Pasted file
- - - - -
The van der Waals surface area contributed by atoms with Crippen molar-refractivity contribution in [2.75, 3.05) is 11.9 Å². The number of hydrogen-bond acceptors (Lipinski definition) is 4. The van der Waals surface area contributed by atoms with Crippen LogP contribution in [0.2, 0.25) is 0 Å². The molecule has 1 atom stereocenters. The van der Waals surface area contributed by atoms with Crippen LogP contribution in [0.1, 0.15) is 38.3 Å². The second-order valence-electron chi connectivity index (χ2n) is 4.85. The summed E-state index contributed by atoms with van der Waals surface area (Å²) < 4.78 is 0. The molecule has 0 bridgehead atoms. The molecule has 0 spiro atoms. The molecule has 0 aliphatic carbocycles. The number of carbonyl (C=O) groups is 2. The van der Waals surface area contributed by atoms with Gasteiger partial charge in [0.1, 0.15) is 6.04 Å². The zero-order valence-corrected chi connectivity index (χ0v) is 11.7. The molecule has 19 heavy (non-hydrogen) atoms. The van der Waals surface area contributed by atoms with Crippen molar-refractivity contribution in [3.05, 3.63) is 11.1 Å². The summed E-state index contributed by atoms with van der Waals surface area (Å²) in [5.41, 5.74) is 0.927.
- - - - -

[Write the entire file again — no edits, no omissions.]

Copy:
The van der Waals surface area contributed by atoms with Crippen molar-refractivity contribution in [2.75, 3.05) is 11.9 Å². The number of hydrogen-bond acceptors (Lipinski definition) is 4. The van der Waals surface area contributed by atoms with Crippen LogP contribution in [0.2, 0.25) is 0 Å². The molecule has 1 atom stereocenters. The van der Waals surface area contributed by atoms with Crippen LogP contribution in [0.1, 0.15) is 38.3 Å². The second-order valence-electron chi connectivity index (χ2n) is 4.85. The summed E-state index contributed by atoms with van der Waals surface area (Å²) < 4.78 is 0. The molecule has 0 bridgehead atoms. The molecule has 0 spiro atoms. The molecule has 0 aliphatic carbocycles. The number of carbonyl (C=O) groups is 2. The van der Waals surface area contributed by atoms with Gasteiger partial charge in [0.1, 0.15) is 6.04 Å². The zero-order valence-corrected chi connectivity index (χ0v) is 11.7. The molecule has 19 heavy (non-hydrogen) atoms. The van der Waals surface area contributed by atoms with Crippen molar-refractivity contribution in [3.05, 3.63) is 11.1 Å². The summed E-state index contributed by atoms with van der Waals surface area (Å²) in [5.41, 5.74) is 0.927.